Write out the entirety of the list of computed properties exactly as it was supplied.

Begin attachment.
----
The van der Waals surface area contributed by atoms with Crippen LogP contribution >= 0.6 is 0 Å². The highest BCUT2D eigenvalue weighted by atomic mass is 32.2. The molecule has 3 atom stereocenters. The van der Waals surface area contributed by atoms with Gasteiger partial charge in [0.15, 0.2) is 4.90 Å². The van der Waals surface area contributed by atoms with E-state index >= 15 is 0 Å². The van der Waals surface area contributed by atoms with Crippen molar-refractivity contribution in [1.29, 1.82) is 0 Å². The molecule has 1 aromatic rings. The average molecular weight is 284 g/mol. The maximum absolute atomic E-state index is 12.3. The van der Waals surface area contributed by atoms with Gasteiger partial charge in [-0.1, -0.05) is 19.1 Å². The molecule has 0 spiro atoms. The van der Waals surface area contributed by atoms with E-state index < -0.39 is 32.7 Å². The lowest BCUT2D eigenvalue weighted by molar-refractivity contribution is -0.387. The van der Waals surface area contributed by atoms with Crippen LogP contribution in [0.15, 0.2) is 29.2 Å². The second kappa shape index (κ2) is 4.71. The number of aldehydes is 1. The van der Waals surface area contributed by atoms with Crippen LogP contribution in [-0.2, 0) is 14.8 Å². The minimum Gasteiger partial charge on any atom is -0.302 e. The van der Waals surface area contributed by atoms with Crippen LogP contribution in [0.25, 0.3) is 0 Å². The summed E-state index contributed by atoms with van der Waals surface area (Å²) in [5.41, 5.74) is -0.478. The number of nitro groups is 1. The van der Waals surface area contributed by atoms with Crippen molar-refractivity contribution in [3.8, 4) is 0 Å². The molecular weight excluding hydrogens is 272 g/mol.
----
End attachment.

The van der Waals surface area contributed by atoms with Crippen LogP contribution >= 0.6 is 0 Å². The highest BCUT2D eigenvalue weighted by atomic mass is 32.2. The molecule has 3 atom stereocenters. The van der Waals surface area contributed by atoms with Gasteiger partial charge in [0.15, 0.2) is 4.90 Å². The van der Waals surface area contributed by atoms with E-state index >= 15 is 0 Å². The van der Waals surface area contributed by atoms with Crippen molar-refractivity contribution in [1.29, 1.82) is 0 Å². The molecule has 1 aromatic rings. The average molecular weight is 284 g/mol. The maximum absolute atomic E-state index is 12.3. The van der Waals surface area contributed by atoms with Gasteiger partial charge in [-0.1, -0.05) is 19.1 Å². The molecule has 0 spiro atoms. The van der Waals surface area contributed by atoms with E-state index < -0.39 is 32.7 Å². The lowest BCUT2D eigenvalue weighted by molar-refractivity contribution is -0.387. The van der Waals surface area contributed by atoms with Crippen LogP contribution in [0.15, 0.2) is 29.2 Å². The second kappa shape index (κ2) is 4.71. The number of aldehydes is 1. The van der Waals surface area contributed by atoms with Crippen LogP contribution in [-0.2, 0) is 14.8 Å². The minimum Gasteiger partial charge on any atom is -0.302 e. The van der Waals surface area contributed by atoms with Crippen LogP contribution in [0.25, 0.3) is 0 Å². The summed E-state index contributed by atoms with van der Waals surface area (Å²) in [5.41, 5.74) is -0.478. The number of nitro groups is 1. The van der Waals surface area contributed by atoms with Crippen molar-refractivity contribution in [3.8, 4) is 0 Å². The molecular weight excluding hydrogens is 272 g/mol.